How to Become a Bounty Hunter

Three Methods:Meeting the RequirementsGetting a GigFinding Your Skip

Bounty hunters, professionally known as fugitive recovery or bond enforcement agents, track down fugitives who didn't show up in court in exchange for a percentage (usually 75%) of the bail amount. While this can be a lucrative pursuit (an experienced bounty hunter can earn anywhere from $50,000 to $80,000 annually[1]) it's also a dangerous one. If you're considering becoming a bounty hunter, here's an overview of what you need to do.

Method 1
Meeting the Requirements

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    Check the laws in your state. In the U.S., bounty hunting is backed up by the 1872 Supreme Court case Taylor v. Taintor, but regulations vary from state to state. In yours, it may be illegal or you may need specific licensure. The professional organization representing this industry is the National Association of Fugitive Recovery Agents [1]. Information can be had online or with a quick call to your local police department, courthouse, or in a visit with a friendly bondsman.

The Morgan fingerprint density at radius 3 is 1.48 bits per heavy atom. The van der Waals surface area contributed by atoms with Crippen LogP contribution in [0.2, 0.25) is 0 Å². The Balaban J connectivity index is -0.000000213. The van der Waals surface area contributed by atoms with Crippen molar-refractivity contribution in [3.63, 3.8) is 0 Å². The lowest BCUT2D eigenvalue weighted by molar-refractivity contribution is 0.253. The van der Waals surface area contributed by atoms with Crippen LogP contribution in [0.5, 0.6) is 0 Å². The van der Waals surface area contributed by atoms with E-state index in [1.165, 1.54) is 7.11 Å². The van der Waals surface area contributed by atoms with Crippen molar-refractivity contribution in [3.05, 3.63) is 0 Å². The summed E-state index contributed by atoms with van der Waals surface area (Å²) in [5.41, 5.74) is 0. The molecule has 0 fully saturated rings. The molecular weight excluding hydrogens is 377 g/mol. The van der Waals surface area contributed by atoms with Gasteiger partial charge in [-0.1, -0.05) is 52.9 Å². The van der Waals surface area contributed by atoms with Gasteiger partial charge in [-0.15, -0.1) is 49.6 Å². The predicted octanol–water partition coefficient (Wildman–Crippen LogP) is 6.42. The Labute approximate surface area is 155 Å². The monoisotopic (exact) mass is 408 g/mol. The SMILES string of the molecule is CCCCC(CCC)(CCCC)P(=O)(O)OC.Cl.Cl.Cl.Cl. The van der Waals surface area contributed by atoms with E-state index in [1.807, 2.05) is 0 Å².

• It's a good idea to research the legal requirements for neighboring states or countries too, as you may not be able to follow a suspect there unless you meet those requirements.
    • In most places other than the U.S., the activities of a bondsman (pledging money or property as bail to secure the appearance of a criminal defendant in court, in exchange for a fee from that defendant) are illegal[2], which eliminates the role of a bounty hunter. If you cross international borders in pursuit of a fugitive, your acts as a bounty hunter could get you arrested.
      • In fact, the only two countries that use commercial bail bonds are the US and the Philippines. This is just one of many laws where the US goes it alone.[3]
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    Pass a background check. Let's get honest here for a second: In some places, Hobo Joe off the street could be a bounty hunter (he would never be suspected, that's for sure). But in others, you may need to pass a background check. If you're not a convicted felon, this'll be a piece of cake.